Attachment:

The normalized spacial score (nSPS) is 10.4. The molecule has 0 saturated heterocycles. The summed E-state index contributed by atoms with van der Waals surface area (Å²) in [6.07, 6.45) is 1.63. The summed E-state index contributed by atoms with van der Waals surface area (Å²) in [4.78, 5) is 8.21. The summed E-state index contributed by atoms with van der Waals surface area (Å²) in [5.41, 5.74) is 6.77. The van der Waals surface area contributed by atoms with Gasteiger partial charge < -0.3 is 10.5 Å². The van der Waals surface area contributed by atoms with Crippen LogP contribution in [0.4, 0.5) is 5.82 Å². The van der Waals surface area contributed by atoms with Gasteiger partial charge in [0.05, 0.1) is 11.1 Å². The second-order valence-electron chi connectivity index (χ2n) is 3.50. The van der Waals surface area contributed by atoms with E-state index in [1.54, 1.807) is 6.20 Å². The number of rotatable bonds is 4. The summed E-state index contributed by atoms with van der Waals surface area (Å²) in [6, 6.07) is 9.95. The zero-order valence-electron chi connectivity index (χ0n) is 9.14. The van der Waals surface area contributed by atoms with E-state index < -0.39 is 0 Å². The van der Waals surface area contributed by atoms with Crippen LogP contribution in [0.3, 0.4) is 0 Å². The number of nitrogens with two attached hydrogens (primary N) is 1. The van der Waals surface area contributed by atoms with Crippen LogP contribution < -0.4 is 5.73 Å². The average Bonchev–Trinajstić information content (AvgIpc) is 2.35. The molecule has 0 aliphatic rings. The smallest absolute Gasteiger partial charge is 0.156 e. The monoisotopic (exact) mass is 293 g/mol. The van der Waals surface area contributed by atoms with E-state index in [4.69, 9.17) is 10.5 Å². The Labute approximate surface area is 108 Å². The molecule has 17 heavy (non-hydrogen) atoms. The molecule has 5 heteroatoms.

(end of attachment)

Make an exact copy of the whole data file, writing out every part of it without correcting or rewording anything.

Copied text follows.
The normalized spacial score (nSPS) is 10.4. The molecule has 0 saturated heterocycles. The summed E-state index contributed by atoms with van der Waals surface area (Å²) in [6.07, 6.45) is 1.63. The summed E-state index contributed by atoms with van der Waals surface area (Å²) in [4.78, 5) is 8.21. The summed E-state index contributed by atoms with van der Waals surface area (Å²) in [5.41, 5.74) is 6.77. The van der Waals surface area contributed by atoms with Gasteiger partial charge < -0.3 is 10.5 Å². The van der Waals surface area contributed by atoms with Crippen LogP contribution in [0.4, 0.5) is 5.82 Å². The van der Waals surface area contributed by atoms with Gasteiger partial charge in [0.05, 0.1) is 11.1 Å². The second-order valence-electron chi connectivity index (χ2n) is 3.50. The van der Waals surface area contributed by atoms with E-state index in [1.54, 1.807) is 6.20 Å². The number of rotatable bonds is 4. The summed E-state index contributed by atoms with van der Waals surface area (Å²) in [6, 6.07) is 9.95. The zero-order valence-electron chi connectivity index (χ0n) is 9.14. The van der Waals surface area contributed by atoms with E-state index < -0.39 is 0 Å². The van der Waals surface area contributed by atoms with Crippen LogP contribution in [0.3, 0.4) is 0 Å². The number of nitrogens with two attached hydrogens (primary N) is 1. The van der Waals surface area contributed by atoms with Crippen LogP contribution < -0.4 is 5.73 Å². The average Bonchev–Trinajstić information content (AvgIpc) is 2.35. The molecule has 0 aliphatic rings. The smallest absolute Gasteiger partial charge is 0.156 e. The monoisotopic (exact) mass is 293 g/mol. The van der Waals surface area contributed by atoms with E-state index in [4.69, 9.17) is 10.5 Å². The Labute approximate surface area is 108 Å². The molecule has 17 heavy (non-hydrogen) atoms. The molecule has 5 heteroatoms.